A security patch for your brain: The quickest way to improve online security is to upgrade your mental software
Posted in: Legal, Privacy & Security at 25/03/2012 21:20
Two decades ago only spies and systems administrators had to worry about passwords. But today you have to enter one even to do humdrum things like turning on your computer, downloading an album or buying a book online. No wonder many people use a single, simple password for everything.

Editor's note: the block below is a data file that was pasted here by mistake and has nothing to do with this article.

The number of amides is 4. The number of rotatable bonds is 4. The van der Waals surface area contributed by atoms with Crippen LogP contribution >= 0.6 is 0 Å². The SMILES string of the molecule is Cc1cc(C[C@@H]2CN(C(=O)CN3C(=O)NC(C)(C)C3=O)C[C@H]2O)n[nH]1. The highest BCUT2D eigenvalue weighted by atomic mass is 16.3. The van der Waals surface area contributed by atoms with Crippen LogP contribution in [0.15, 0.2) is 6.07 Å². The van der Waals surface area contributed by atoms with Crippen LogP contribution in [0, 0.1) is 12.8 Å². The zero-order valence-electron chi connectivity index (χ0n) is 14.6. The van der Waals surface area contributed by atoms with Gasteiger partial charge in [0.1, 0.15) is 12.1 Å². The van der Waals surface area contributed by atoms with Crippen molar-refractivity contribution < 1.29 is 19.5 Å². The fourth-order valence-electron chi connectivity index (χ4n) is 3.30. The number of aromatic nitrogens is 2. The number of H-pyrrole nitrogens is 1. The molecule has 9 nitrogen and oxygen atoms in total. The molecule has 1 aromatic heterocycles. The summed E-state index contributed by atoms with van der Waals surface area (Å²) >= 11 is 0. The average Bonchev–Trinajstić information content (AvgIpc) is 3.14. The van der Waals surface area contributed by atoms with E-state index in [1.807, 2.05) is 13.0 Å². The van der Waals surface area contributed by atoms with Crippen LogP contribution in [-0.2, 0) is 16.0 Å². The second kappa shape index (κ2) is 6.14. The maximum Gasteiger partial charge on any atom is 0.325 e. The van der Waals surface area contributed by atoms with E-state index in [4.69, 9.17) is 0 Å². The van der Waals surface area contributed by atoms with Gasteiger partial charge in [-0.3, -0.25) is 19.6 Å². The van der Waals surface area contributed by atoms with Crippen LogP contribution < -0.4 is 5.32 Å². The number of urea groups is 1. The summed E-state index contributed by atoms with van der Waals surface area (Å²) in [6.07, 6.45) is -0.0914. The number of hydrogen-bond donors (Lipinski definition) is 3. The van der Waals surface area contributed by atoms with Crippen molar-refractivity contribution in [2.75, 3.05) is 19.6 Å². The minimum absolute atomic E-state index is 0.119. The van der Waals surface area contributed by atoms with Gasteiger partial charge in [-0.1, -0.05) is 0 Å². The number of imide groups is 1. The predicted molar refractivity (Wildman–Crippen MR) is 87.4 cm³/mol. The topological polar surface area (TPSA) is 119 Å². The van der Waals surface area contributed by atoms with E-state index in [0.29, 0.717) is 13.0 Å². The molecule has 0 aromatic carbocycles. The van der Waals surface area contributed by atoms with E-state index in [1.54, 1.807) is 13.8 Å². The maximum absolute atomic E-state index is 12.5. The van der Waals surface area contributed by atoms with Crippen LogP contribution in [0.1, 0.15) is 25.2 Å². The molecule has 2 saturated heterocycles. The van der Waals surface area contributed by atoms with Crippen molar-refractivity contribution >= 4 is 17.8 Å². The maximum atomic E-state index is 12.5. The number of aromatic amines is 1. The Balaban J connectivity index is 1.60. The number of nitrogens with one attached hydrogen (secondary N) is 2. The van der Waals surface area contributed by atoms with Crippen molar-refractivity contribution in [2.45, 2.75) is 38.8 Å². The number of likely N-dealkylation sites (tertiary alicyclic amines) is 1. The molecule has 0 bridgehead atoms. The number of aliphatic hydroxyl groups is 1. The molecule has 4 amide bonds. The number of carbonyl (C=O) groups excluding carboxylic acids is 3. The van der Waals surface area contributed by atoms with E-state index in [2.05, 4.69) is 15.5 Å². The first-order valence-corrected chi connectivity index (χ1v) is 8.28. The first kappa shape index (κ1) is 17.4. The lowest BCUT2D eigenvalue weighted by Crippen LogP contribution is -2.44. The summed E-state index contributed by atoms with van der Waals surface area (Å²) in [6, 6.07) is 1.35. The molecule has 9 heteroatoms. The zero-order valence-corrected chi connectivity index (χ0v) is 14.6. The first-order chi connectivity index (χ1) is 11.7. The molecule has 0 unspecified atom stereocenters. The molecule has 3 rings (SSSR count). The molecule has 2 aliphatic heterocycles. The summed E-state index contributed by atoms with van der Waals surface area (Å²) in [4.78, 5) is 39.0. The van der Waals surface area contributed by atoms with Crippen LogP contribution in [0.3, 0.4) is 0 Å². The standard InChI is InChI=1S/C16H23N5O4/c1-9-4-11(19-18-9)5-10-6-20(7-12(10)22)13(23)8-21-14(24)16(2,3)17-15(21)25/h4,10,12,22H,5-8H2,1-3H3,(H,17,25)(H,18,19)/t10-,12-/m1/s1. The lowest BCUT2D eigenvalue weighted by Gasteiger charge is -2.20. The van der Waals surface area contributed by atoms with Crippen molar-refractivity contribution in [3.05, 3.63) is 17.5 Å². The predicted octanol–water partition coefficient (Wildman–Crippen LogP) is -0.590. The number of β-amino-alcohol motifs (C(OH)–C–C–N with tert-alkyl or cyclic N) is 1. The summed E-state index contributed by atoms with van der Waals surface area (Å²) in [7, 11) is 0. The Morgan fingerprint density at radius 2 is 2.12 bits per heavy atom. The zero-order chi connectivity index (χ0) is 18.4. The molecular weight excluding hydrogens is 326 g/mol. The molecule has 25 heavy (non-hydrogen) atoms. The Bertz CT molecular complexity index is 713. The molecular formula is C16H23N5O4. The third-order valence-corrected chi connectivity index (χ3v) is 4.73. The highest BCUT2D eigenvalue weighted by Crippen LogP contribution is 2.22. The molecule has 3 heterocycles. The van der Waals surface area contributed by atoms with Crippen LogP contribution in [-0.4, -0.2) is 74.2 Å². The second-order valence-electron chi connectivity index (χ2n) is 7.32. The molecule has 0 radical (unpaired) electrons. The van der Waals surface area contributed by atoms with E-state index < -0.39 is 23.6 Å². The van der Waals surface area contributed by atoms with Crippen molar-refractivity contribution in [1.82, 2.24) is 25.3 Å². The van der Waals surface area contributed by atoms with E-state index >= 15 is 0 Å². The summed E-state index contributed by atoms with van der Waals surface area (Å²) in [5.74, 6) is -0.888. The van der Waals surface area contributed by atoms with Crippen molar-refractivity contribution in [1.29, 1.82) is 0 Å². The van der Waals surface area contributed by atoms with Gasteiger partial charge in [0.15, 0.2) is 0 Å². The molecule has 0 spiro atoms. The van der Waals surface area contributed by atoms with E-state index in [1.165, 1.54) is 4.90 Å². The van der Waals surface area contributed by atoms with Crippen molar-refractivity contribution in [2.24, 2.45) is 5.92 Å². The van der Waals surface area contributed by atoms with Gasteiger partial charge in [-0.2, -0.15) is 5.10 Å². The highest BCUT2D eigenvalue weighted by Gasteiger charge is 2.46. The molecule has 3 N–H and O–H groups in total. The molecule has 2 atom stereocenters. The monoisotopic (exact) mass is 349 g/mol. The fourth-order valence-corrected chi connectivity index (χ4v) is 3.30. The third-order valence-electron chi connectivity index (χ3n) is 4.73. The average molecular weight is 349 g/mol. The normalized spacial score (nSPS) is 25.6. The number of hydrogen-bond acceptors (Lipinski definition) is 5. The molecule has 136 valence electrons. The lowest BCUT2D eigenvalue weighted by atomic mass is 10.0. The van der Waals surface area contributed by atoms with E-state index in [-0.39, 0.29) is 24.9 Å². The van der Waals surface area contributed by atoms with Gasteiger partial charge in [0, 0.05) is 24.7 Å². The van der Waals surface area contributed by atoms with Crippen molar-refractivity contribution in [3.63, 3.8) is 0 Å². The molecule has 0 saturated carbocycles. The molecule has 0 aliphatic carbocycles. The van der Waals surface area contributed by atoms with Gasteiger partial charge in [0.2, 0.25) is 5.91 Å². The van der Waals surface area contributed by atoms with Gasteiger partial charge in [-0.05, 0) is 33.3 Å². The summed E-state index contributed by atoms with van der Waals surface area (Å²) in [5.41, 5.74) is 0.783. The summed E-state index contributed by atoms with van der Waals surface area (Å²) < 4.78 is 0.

Analysis of password databases, often stolen from websites (something that happens with disturbing frequency), shows that the most common choices include "password", "123456" and "abc123". But using these, or any word that appears in a dictionary, is insecure. Even changing some letters to numbers ("e" to "3", "i" to "1" and so forth) does little to reduce the vulnerability of such passwords to an automated "dictionary attack", because these substitutions are so common. The fundamental problem is that secure passwords tend to be hard to remember, and memorable passwords tend to be insecure.